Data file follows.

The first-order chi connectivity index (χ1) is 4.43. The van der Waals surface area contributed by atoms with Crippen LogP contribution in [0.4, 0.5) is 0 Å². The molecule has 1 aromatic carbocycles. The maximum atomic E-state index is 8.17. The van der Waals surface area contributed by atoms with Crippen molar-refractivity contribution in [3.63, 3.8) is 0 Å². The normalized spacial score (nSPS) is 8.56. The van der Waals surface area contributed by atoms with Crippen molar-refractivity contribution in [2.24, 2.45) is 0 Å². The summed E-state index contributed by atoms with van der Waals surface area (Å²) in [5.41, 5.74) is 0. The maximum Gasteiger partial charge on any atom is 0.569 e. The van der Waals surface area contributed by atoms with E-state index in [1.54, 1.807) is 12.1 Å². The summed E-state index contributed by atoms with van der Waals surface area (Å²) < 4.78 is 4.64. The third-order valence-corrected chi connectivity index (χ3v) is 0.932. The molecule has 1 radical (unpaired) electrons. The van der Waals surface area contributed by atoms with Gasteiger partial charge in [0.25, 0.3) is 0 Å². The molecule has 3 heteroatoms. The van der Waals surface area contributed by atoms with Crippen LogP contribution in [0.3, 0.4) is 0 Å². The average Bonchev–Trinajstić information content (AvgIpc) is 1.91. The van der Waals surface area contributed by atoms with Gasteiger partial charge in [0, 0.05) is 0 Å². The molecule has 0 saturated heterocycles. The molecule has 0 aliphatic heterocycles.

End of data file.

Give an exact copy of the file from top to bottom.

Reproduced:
The first-order chi connectivity index (χ1) is 4.43. The van der Waals surface area contributed by atoms with Crippen LogP contribution in [0.4, 0.5) is 0 Å². The molecule has 1 aromatic carbocycles. The maximum atomic E-state index is 8.17. The van der Waals surface area contributed by atoms with Crippen molar-refractivity contribution in [3.63, 3.8) is 0 Å². The normalized spacial score (nSPS) is 8.56. The van der Waals surface area contributed by atoms with Crippen molar-refractivity contribution in [2.24, 2.45) is 0 Å². The summed E-state index contributed by atoms with van der Waals surface area (Å²) in [5.41, 5.74) is 0. The maximum Gasteiger partial charge on any atom is 0.569 e. The van der Waals surface area contributed by atoms with E-state index in [1.54, 1.807) is 12.1 Å². The summed E-state index contributed by atoms with van der Waals surface area (Å²) < 4.78 is 4.64. The third-order valence-corrected chi connectivity index (χ3v) is 0.932. The molecule has 1 radical (unpaired) electrons. The van der Waals surface area contributed by atoms with Gasteiger partial charge in [0.25, 0.3) is 0 Å². The molecule has 3 heteroatoms. The van der Waals surface area contributed by atoms with Crippen LogP contribution in [0.3, 0.4) is 0 Å². The average Bonchev–Trinajstić information content (AvgIpc) is 1.91. The van der Waals surface area contributed by atoms with Gasteiger partial charge in [0, 0.05) is 0 Å². The molecule has 0 saturated heterocycles. The molecule has 0 aliphatic heterocycles.